Kentucky will keep God and religion in schools after its education leaders approved a Bible standard that all public schools in the state must meet.
The Kentucky Board of Education approved “Bible literary” standards in a unanimous affirmative vote that allow students to take religion and Bible classes as electives, the Associated Press reports. The classes will be taught as literature and history courses as opposed to devotional study as has been done previously and in other states.
Approval of the standards comes after the American Civil Liberties Union (ACLU) sued the state, asking it to take religion out of the classroom. It alleged that schools should adhere to the Constitution’s mandate for separation of church and state and that allowing Bible classes to be taught in schools is a constitutional violation.
The state is not responsible for making sure teachers will follow the standards according to Board spokeswoman Nancy Rodriguez. That job will fall to individual schools that will regulate both the implementation of the standards and ensure that teachers are following the guidelines as they should.
Georgia, Missouri, Tennessee and Alabama have also been pushing for religion to remain in the classrooms of public schools.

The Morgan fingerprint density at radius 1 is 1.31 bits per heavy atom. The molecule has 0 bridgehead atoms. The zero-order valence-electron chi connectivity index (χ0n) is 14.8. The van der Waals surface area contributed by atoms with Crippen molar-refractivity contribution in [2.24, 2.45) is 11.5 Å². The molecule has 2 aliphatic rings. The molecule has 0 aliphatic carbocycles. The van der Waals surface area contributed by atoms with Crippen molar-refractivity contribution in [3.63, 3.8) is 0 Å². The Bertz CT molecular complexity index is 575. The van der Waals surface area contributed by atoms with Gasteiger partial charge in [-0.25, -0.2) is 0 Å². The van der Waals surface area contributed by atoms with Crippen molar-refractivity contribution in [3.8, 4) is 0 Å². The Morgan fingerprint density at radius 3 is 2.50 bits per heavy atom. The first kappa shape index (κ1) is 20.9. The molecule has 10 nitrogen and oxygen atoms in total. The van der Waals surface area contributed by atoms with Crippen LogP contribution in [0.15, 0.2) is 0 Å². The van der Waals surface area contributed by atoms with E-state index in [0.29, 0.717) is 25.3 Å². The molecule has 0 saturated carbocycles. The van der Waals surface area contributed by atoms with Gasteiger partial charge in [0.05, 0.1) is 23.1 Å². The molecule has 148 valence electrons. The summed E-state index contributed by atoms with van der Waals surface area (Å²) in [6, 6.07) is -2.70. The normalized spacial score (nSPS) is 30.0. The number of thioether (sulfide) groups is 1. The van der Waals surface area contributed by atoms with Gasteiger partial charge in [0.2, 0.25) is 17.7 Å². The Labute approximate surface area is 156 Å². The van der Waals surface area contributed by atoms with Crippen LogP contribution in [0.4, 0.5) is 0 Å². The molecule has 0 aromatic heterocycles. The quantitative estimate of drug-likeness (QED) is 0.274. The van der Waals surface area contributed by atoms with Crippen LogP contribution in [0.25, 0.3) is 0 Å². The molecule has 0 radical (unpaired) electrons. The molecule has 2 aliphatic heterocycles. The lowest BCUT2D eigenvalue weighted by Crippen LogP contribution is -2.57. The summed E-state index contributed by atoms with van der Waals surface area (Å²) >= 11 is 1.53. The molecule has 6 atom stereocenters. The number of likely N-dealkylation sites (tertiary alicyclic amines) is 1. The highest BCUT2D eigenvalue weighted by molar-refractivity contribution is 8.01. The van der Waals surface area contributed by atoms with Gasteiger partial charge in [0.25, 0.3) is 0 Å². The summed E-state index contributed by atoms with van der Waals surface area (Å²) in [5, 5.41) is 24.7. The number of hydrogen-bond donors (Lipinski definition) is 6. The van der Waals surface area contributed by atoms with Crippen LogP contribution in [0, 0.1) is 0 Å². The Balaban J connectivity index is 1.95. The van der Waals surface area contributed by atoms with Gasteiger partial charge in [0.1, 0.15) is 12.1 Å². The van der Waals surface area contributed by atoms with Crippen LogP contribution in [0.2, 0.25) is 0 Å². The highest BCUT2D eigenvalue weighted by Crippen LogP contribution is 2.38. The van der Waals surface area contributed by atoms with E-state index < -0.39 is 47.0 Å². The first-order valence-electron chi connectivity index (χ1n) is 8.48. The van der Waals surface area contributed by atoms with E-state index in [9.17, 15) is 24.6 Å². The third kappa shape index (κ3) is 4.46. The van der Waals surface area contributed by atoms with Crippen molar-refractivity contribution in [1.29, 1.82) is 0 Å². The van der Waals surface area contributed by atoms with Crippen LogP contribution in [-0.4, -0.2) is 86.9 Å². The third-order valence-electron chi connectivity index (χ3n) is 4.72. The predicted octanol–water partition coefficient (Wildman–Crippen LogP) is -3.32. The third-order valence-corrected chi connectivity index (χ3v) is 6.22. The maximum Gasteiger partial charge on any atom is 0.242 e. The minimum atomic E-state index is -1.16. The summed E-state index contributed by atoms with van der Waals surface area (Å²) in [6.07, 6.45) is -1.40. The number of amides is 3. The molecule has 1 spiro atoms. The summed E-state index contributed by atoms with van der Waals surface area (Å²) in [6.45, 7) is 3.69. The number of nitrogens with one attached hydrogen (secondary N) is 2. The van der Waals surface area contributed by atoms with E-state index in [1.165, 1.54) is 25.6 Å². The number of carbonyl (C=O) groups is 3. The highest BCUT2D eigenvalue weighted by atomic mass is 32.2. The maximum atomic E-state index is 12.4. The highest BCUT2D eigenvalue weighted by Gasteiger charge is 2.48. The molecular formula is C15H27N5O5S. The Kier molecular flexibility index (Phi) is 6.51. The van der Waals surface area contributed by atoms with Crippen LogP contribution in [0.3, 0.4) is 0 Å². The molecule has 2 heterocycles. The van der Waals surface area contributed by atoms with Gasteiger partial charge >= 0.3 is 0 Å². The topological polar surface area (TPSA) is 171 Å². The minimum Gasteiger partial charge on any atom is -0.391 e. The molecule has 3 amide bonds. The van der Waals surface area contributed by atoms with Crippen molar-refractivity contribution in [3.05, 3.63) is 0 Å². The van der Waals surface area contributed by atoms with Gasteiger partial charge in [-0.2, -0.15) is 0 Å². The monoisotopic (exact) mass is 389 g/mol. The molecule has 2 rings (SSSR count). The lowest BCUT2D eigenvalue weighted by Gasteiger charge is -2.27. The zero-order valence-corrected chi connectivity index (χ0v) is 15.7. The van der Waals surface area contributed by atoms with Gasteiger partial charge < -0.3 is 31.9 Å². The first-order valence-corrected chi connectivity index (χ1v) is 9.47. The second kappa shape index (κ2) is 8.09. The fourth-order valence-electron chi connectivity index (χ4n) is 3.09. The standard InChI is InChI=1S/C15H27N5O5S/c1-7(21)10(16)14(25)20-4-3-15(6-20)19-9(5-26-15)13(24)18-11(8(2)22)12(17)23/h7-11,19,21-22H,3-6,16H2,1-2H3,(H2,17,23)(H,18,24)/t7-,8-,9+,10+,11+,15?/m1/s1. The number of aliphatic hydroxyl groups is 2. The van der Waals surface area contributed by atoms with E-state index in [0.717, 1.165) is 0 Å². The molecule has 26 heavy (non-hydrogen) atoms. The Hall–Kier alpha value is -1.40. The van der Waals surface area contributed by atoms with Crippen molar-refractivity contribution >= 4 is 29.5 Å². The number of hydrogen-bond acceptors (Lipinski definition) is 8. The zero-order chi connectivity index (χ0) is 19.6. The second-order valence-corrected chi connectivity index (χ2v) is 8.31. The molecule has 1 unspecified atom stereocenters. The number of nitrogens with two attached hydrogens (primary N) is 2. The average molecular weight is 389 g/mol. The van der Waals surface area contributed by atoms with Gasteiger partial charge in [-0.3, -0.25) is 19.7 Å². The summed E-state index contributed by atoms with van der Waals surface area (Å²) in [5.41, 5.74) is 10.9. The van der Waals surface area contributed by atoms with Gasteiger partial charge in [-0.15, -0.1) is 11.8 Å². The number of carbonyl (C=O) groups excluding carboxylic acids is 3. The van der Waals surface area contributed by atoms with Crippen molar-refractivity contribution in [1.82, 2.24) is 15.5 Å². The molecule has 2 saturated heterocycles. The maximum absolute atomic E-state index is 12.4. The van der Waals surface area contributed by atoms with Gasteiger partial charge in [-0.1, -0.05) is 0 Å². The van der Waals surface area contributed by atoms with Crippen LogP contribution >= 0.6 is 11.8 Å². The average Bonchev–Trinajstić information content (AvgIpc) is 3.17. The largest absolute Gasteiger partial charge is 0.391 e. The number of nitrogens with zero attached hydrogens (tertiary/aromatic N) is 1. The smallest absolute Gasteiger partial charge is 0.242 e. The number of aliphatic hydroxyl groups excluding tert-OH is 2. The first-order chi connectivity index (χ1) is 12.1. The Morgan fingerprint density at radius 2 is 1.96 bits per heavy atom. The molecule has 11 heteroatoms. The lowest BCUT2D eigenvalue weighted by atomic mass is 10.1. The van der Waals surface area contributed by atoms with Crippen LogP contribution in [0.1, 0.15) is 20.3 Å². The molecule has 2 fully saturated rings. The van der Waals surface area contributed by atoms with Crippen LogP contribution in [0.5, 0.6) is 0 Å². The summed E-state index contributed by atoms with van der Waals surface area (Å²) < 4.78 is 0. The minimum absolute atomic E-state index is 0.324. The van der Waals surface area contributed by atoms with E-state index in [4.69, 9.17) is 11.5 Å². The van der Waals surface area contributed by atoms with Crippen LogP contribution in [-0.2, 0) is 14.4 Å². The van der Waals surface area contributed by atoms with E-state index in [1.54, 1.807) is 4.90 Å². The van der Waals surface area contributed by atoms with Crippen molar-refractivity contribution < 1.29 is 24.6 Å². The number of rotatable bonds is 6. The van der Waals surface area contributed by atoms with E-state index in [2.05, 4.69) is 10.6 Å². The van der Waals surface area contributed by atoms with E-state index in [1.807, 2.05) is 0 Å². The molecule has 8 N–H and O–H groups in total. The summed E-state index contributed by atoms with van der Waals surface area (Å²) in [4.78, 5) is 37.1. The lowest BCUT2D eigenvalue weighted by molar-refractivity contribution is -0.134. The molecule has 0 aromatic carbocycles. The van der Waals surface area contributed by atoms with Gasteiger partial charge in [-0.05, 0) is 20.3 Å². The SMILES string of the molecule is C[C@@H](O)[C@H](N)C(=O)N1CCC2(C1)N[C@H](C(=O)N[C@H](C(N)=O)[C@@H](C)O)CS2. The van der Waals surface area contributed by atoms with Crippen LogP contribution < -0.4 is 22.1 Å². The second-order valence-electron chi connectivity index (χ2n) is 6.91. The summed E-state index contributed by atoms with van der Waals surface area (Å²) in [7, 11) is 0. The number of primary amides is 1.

Education board member Gary Houchens said the standards are meant to guide schools.
“With this bill, it gave a framework for schools to be able to do it in a way, especially with state standards, that makes it more unified across the state and preserves the integrity of the course as an academic approach to the Bible,” Houchens said.
When the bill was passed, supporters said the classes would expand students’ knowledge of culture, history and society.
Kentucky had more than 2.1 million Christians in the year 2000, compared to approximately 11,000 Jews and 4,000 Muslims, according to the Association of Religious Data Archives.
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June 11th, 2018